“The [Military Decision-Making Process] is a perishable skill,” said Maj. Stephen Cady. “Any sort of planning effort takes repetition, and the more you practice, the more you learn.”
Cady, the intelligence officer for the 10th Mountain Division Sustainment Brigade, 10th Mountain Division, was one of the instructors during a brigade-wide MDMP leader professional development training.
“My role during the training was to give a class on Intelligence Preparation of the Battlefield (IPB) which is part of Mission Analysis – part two of MDMP,” he added. “In most cases, IPB is handed to the [intelligence] section, but in reality, it needs the involvement of the entire staff and their specific expertise.”
Aside from the IPB class, the LPD also covered the MDMP steps in depth. These classes helped prepare leaders for the second part of the training.
“I got the opportunity to take a group of highspeed professional Soldiers and do planning considerations for air assault operations,” said Maj. Sumalindinie Serion, support operations officer for 548th Division Sustainment Support Battalion, 10th MDSB.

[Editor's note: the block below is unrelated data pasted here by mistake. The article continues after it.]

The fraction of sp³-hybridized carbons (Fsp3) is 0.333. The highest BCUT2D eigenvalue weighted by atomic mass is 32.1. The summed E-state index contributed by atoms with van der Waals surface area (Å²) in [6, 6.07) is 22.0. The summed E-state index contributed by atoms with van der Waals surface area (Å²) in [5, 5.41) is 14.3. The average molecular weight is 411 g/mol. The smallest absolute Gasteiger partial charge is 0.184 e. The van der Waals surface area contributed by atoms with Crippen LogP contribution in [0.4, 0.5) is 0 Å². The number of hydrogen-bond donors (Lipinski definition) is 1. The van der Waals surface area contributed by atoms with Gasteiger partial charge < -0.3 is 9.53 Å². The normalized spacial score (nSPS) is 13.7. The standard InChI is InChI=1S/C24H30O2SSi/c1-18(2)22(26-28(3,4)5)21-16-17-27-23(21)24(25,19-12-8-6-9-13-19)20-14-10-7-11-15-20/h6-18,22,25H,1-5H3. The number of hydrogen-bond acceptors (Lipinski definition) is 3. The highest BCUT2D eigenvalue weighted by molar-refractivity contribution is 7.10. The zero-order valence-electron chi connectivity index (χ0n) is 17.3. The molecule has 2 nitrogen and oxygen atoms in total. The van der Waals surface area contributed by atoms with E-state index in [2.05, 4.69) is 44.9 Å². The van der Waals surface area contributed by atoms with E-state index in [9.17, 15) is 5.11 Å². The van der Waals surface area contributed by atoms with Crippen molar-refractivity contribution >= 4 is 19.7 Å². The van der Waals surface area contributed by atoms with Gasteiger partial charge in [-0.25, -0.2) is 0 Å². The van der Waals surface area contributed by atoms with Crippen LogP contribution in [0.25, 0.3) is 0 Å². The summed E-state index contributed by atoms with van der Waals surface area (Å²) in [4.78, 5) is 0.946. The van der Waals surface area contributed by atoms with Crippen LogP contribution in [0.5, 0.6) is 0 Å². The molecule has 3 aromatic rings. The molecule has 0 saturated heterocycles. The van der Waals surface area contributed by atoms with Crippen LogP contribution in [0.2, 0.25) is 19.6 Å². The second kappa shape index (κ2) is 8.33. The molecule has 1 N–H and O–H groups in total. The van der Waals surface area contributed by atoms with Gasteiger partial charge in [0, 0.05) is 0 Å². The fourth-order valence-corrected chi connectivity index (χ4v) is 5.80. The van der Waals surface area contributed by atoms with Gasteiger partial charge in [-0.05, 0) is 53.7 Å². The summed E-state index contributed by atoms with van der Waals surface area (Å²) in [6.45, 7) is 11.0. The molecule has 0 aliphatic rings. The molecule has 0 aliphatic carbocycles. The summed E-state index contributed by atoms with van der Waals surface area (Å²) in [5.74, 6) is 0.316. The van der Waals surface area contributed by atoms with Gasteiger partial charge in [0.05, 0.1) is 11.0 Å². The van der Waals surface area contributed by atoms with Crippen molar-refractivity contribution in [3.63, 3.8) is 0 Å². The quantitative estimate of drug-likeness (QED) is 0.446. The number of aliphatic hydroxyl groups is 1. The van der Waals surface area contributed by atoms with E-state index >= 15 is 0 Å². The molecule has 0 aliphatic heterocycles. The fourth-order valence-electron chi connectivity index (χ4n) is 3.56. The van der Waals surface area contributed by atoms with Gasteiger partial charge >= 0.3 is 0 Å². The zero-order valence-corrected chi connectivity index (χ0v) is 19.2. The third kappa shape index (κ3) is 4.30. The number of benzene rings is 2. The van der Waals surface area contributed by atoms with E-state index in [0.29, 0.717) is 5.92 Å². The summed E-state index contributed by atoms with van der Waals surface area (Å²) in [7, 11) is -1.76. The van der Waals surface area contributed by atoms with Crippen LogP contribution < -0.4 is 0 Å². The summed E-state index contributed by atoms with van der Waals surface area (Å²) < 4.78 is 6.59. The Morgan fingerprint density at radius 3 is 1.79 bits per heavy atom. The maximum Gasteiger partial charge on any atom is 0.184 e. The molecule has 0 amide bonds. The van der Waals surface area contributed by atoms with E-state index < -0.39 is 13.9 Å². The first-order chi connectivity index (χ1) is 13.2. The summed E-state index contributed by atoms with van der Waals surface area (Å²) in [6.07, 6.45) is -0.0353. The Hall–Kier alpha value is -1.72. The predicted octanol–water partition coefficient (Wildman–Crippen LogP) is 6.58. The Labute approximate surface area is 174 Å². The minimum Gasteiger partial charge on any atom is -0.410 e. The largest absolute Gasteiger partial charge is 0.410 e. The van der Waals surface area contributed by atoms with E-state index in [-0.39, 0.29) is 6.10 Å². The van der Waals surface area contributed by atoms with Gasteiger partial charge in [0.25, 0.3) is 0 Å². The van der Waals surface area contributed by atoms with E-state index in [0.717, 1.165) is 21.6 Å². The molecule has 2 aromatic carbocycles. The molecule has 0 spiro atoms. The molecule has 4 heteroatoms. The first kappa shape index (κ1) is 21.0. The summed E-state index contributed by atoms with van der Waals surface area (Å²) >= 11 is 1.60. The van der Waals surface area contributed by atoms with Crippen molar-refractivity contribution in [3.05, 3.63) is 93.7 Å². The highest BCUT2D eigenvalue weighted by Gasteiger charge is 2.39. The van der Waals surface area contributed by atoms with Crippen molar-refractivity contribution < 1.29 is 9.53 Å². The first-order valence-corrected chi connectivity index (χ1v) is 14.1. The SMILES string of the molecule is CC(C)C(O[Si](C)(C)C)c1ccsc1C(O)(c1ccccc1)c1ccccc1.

Part two of the LPD involved leaders dividing into groups and working through a scenario using what they had previously learned.
“As a senior leader, sometimes, we are looked at as if we know the answer to everything, but we don’t, and it’s so important for us at all levels to learn to collaborate and use our subject matter experts from the different sections,” said Serion. “This type of training doesn’t only help us maintain our knowledge and skills MDMP-wise but also helps us improve and enhance how to help sustain the fight.”
At the end of the training, groups presented their work to the senior leaders of the brigade.
“Everyone that participated did a great job, and we were able to get some feedback from our leadership,” said Serion.
Cady added that he hopes that leaders from all levels were able to learn or take something new away from the training.
“Whether it’s your first time doing MDMP or your hundredth, sometimes doing a new scenario, new location, or with a different group of people will help you see things in a different way,” he said.